Oh my gosh you all. It is Halloween. Today, my friends. During this recording, it is October 31st. It is the perfect overcast fall spooky day here in Kentucky. We are t-minus six hours from filling my travel mug with Fireball and bourbon and apple cider and walking these streets. Letting my kids eat so much candy that they turn from sweet little boo bears into assholes right before my eyes. I cannot wait. It is going to be phenomenal.
Before I do all of the Hallows Eve shenanigans, I came here to talk to you about the role of uncertainty and how it plays in your life. Why you need it, why you should stop resisting it, and what it will look like when you do. This is episode number 27. I am your host Becca Pike. It is time for your weekly dose of Hell Yes Coaching.
Hey, guys. I’m Becca Pike and welcome to The Hell Yes Entrepreneur podcast, the number one show for entrepreneurs looking to create their first six-figure year. If you’ve got the drive and you know how to hustle but you’re not sure where to channel your energy, we’ve got the answers. Let’s dive into today’s show.
Hello guys. As you know, I often have guests on this podcast, and I ask them all the same question. I ask them what quality do they think the top contributor is in successful people. So I’ve heard answers from grit and tenacity to willingness to fail to willingness to learn. I have finally decided on my official answer to this question, and I wanted to share it with you guys. Are you ready for it?
All right. I believe that a successful person in business has a higher capacity for uncertainty than the average person. They are more willing to sit with uncertainty and all of the shitty feelings that it brings up. Successful people are not harder workers than the middle class. They aren’t working longer hours than the middle class. They aren’t smarter than the middle class. But they are willing to sit with risk and uncertainty way more than the middle class.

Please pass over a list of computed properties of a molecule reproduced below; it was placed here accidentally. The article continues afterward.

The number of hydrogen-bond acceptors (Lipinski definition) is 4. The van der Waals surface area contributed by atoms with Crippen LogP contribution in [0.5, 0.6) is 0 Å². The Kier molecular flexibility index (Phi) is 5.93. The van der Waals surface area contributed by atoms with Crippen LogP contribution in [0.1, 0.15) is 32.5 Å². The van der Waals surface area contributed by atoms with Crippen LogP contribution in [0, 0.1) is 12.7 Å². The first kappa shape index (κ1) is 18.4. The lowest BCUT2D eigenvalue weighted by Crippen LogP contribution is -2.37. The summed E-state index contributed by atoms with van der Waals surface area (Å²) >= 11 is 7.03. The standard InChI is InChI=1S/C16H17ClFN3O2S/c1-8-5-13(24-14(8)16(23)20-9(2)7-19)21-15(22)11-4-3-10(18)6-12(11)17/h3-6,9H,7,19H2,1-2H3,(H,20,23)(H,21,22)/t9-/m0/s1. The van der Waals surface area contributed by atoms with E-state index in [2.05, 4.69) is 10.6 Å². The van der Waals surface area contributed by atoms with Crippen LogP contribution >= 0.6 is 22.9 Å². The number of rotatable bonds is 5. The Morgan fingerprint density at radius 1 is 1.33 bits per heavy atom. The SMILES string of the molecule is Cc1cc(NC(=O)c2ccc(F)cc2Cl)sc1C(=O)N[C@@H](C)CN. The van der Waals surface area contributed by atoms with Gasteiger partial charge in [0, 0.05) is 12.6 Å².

People that are unwilling to feel uncertainty cannot grow. They will always retract and climb back into their safe space, never expanding their possibilities. So guys if you want to grow your business and honestly not lose your hair while you’re doing it, you must expect, hold space for, and make peace with large levels of uncertainty.
Now we must admit uncertainty is obviously very uncomfortable. In fact, we are wired to stay safe. Being uncertain yields a response of fight or flight. If our ancestors were walking through the woods and heard something following them, uncertainty would be rearing its head. Am I being followed? Am I being prayed on? Am I being watched? Am I in danger? Is a tiger about to jump out? Is my husband going to drag me by my hair back to the cave because I ate his berries? All the things.
The more uncertain we are of our surroundings, the more stress we feel, right. The more we try to keep ourselves from feeling uncertain things again. So we start doing things, taking actions to protect ourselves in the future. As humans, we are no longer dealing with the same uncertainties that our ancestors dealt with, but we are still wired exactly the same.